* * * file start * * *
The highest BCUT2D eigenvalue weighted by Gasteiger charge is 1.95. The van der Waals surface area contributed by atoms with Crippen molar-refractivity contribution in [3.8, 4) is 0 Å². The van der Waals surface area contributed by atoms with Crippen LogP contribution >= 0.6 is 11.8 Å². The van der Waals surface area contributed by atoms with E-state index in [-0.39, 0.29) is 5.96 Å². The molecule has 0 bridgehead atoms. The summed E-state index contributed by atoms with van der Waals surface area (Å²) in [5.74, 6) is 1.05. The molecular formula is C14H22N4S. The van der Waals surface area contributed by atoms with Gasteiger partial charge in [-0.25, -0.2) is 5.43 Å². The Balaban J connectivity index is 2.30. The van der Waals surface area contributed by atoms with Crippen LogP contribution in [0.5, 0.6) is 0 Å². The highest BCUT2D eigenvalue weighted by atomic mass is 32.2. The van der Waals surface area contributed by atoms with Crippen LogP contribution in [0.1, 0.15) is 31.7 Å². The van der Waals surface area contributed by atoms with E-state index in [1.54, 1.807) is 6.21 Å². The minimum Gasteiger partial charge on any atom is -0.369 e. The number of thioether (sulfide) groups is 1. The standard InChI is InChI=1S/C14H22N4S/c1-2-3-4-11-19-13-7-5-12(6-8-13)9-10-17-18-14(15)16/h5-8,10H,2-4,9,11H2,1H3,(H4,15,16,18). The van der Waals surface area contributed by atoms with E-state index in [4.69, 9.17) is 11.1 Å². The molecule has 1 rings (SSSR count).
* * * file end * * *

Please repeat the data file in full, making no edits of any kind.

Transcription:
The highest BCUT2D eigenvalue weighted by Gasteiger charge is 1.95. The van der Waals surface area contributed by atoms with Crippen molar-refractivity contribution in [3.8, 4) is 0 Å². The van der Waals surface area contributed by atoms with Crippen LogP contribution >= 0.6 is 11.8 Å². The van der Waals surface area contributed by atoms with E-state index in [-0.39, 0.29) is 5.96 Å². The molecule has 0 bridgehead atoms. The summed E-state index contributed by atoms with van der Waals surface area (Å²) in [5.74, 6) is 1.05. The molecular formula is C14H22N4S. The van der Waals surface area contributed by atoms with Gasteiger partial charge in [-0.25, -0.2) is 5.43 Å². The Balaban J connectivity index is 2.30. The van der Waals surface area contributed by atoms with Crippen LogP contribution in [0.5, 0.6) is 0 Å². The highest BCUT2D eigenvalue weighted by atomic mass is 32.2. The van der Waals surface area contributed by atoms with Crippen LogP contribution in [0.1, 0.15) is 31.7 Å². The van der Waals surface area contributed by atoms with E-state index in [1.54, 1.807) is 6.21 Å². The minimum Gasteiger partial charge on any atom is -0.369 e. The number of thioether (sulfide) groups is 1. The standard InChI is InChI=1S/C14H22N4S/c1-2-3-4-11-19-13-7-5-12(6-8-13)9-10-17-18-14(15)16/h5-8,10H,2-4,9,11H2,1H3,(H4,15,16,18). The van der Waals surface area contributed by atoms with E-state index in [4.69, 9.17) is 11.1 Å². The molecule has 1 rings (SSSR count).